Navigation Links
Biologists discover a key regulator in the pacemakers of our brain and heart
Date:4/25/2014

Biologists have discovered how an outer shield over T-type channels change the electrochemical signaling of heart and brain cells. Understanding how these shields work will help researchers eventually develop a new class of drugs for treating epilepsy, cardiovascular disease and cancer.

The study from the University of Waterloo is published in the Journal of Biological Chemistry today and is featured as the "Paper of the Week" for its significance.

The researchers discovered T-type channels in the pond snail, Lymnaea stagnalis, can shift from using calcium ions to using sodium ions to generate the electrical signal because of an outer shield of amino acids called a turret situated above the channel's entrance.

Low voltage T-type channels generate tiny pulses of current at regular intervals by selectively passing positively charged cations across the cell's membrane through a gate-like channel. The channels are normally extremely selective, allowing just one sodium ion to pass for every 10,000 calcium ions.

The resulting rhythmic signals produced by this transfer of cations are what support the synchronous contraction of our heart muscles and neuronal firing in parts of the brain, like the thalamus, which helps regulate our sleep-wake cycle, or circadian rhythm.

In addition to their published findings, the researchers also found the shield-like turrets in pond snails restrict access of therapeutic drugs to the channel.

T-type channels in pond snails and other invertebrates are similar to those found in humans. Although pond snails reach only 7 cm in length, its simple neural network and physiology make it a popular model organism with neurobiologists.

Over-active T-type channels are linked to epilepsy, cardiac problems, neuropathic pain, as well as the spreading of several kinds of cancer. Drugs that could quench out-of-control T-type channel activity are unable to bind to the channels themselves.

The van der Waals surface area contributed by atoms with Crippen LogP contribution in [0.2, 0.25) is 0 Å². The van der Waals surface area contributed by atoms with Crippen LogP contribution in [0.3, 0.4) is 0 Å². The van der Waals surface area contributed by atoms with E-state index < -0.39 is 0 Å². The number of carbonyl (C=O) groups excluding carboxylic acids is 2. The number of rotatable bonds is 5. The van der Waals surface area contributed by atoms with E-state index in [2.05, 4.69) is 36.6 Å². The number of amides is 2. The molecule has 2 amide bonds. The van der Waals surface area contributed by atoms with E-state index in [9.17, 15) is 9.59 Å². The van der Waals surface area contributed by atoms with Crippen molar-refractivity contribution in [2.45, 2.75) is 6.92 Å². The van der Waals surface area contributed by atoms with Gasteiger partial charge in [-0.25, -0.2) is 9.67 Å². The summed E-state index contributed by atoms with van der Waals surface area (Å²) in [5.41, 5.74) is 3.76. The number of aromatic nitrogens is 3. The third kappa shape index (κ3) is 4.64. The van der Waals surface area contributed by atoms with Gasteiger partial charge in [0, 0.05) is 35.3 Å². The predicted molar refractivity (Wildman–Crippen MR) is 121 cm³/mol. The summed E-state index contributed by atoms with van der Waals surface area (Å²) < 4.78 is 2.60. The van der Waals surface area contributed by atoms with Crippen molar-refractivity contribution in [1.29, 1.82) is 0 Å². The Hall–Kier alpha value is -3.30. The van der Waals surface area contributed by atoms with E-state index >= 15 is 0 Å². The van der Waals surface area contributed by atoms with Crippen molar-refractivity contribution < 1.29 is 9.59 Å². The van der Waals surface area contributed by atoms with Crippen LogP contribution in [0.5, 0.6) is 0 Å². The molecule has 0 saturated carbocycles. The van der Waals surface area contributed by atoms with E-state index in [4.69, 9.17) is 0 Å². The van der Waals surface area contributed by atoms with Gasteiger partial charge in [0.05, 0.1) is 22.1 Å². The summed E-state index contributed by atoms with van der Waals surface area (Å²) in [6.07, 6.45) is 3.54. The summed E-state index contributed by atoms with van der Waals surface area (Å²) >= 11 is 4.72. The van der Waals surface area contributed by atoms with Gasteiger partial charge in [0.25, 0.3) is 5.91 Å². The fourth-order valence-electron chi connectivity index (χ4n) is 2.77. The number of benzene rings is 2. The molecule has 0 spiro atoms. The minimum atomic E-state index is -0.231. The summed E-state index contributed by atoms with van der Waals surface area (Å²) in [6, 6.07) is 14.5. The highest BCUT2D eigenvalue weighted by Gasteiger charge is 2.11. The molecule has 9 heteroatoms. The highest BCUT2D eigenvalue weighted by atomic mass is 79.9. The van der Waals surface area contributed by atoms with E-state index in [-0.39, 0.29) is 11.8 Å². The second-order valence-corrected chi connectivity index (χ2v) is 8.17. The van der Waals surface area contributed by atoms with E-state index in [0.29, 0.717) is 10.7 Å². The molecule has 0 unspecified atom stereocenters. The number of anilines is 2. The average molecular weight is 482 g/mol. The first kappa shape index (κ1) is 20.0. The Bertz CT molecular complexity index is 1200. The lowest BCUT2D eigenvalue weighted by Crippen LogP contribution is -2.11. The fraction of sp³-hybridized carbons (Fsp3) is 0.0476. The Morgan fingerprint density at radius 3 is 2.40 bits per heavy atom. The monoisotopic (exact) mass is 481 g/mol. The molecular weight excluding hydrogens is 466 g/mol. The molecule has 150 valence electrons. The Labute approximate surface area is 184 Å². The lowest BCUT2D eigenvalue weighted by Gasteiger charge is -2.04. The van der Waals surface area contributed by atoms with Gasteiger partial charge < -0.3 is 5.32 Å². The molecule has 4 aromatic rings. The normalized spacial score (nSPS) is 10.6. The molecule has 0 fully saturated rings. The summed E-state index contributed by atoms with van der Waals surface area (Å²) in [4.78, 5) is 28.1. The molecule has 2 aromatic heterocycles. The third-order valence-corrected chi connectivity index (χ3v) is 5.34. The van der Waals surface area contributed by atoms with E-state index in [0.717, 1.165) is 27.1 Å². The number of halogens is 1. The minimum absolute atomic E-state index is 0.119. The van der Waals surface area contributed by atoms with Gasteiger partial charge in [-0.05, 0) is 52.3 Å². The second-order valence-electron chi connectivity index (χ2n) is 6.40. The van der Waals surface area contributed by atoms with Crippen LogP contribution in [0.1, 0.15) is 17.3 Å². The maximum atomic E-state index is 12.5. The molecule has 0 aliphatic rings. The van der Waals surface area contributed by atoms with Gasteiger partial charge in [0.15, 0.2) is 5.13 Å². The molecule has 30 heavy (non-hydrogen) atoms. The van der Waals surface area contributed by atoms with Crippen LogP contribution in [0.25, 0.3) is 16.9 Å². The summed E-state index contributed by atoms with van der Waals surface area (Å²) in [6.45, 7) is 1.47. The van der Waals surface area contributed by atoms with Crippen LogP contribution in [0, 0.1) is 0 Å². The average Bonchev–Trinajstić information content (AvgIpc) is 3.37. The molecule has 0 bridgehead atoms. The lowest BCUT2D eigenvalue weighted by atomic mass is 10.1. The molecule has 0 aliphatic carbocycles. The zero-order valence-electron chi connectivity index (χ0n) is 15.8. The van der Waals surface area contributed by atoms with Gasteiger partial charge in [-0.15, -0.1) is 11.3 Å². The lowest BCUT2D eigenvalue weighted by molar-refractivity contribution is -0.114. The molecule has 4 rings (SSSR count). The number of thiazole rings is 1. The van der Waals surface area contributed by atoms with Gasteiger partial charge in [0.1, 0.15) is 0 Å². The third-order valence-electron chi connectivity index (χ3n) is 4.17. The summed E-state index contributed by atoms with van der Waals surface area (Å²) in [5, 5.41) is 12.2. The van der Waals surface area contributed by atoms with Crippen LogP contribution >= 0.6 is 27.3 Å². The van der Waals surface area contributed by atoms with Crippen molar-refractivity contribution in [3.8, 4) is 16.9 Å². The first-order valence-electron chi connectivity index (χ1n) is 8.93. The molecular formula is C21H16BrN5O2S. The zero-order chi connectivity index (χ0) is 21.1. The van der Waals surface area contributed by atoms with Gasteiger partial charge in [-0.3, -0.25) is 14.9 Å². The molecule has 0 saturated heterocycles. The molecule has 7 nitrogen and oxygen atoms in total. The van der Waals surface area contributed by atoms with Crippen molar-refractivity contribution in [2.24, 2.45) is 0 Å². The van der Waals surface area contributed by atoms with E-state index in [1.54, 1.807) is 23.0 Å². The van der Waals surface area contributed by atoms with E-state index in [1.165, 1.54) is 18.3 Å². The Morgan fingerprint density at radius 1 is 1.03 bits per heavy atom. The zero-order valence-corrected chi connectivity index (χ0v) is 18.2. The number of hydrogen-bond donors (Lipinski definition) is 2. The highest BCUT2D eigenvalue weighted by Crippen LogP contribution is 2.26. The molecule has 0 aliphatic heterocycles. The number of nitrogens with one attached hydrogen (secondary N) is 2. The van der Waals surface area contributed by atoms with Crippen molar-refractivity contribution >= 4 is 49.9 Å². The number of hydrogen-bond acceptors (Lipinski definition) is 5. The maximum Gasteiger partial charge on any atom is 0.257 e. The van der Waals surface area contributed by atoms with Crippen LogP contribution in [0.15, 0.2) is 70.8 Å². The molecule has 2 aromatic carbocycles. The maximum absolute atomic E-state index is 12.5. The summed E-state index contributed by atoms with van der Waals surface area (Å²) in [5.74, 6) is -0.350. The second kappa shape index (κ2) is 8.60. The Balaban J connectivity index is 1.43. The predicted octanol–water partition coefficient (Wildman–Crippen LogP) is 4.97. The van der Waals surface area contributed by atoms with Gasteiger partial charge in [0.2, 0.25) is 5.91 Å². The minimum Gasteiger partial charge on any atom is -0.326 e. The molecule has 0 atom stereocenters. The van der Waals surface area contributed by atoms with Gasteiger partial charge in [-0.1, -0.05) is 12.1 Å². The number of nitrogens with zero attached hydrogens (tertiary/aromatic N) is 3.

"We wanted to understand the molecular structures of T-type channels," said Spafford. "How they pass ionic currents to generate electrical activity, and to identify drug binding sites, and the drugs which may block these channels to treat neurological disease or heart complications."

The group is currently investigating how dismantling this extracellular turret will improve drug access and binding in T-type channels.


'/>"/>
Contact: Nick Manning
nmanning@uwaterloo.ca
519-888-4451
University of Waterloo
Source:Eurekalert  

Related biology news :

1. Stanford biologists help solve fungal mysteries
2. Biologists develop nanosensors to visualize movements and distribution of plant hormone
3. Climate change a likely culprit in coqui frogs altered calls, say UCLA biologists
4. Neurobiologists find chronic stress in early life causes anxiety, aggression in adulthood
5. SU biologists use sound to identify breeding grounds of endangered whales
6. Rice synthetic biologists shine light on genetic circuit analysis
7. Oddball science has proven worth, say UMass Amherst biologists
8. Are invasive plants a problem in Europe? Controversial views among invasion biologists
9. Penn biologists establish new method for studying RNAs regulatory footprint
10. Marine biologists unmask species diversity in coral reefs
11. New method of DNA editing allows synthetic biologists to unlock secrets of a bacterial genome
Post Your Comments:
*Name:
*Comment:
*Email:
Related Image:
Biologists discover a key regulator in the pacemakers of our brain and heart
(Date:6/14/2017)... , June 15, 2017  IBM (NYSE: IBM ) is ... tech event dedicated to developing collaboration between startups and global ... June 15-17. During the event, nine startups will showcase the ... in various industries. France ... international market, with a 30 percent increase in the number ...
(Date:5/6/2017)... 2017 RAM Group , Singaporean ... breakthrough in biometric authentication based on a ... to perform biometric authentication. These new sensors are based ... by Ram Group and its partners. This sensor will ... chains and security. Ram Group is a next ...
(Date:4/17/2017)... MELBOURNE, Florida , April 17, 2017 ... security technology company, announces the filing of its 2016 Annual Report ... Securities and Exchange Commission. ... Report on Form 10-K is available in the Investor Relations section ... well as on the SEC,s website at http://www.sec.gov . ...
Breaking Biology News(10 mins):
(Date:7/18/2017)... ... July 18, 2017 , ... Recently recognized by CIO Magazine ... the migration of its flagship cloud-based product Planet Life Cycle – a robust ... management system that merges strategic and financial planning with execution. The solution is ...
(Date:7/17/2017)... (PRWEB) , ... July 17, ... ... of technology-enabled clinical trial solutions, today announced safety software company AB Cube ... the eHealth Solutions business segment to advance technology innovation across life sciences ...
(Date:7/17/2017)... ... 2017 , ... Panitch Schwarze Belisario & Nadel ... (Biomedical Innovation Group) annual meeting in China. , This year’s meeting, held June ... therapy, a rapidly developing highly personalized anti-cancer technology that involves removing some of ...
(Date:7/16/2017)... ... July 16, 2017 , ... OHAUS ... announced the launch of its new line of Rocking and Waving Shakers today. ... shaker models (both analog and digital) for laboratory applications in a variety of ...
Breaking Biology Technology: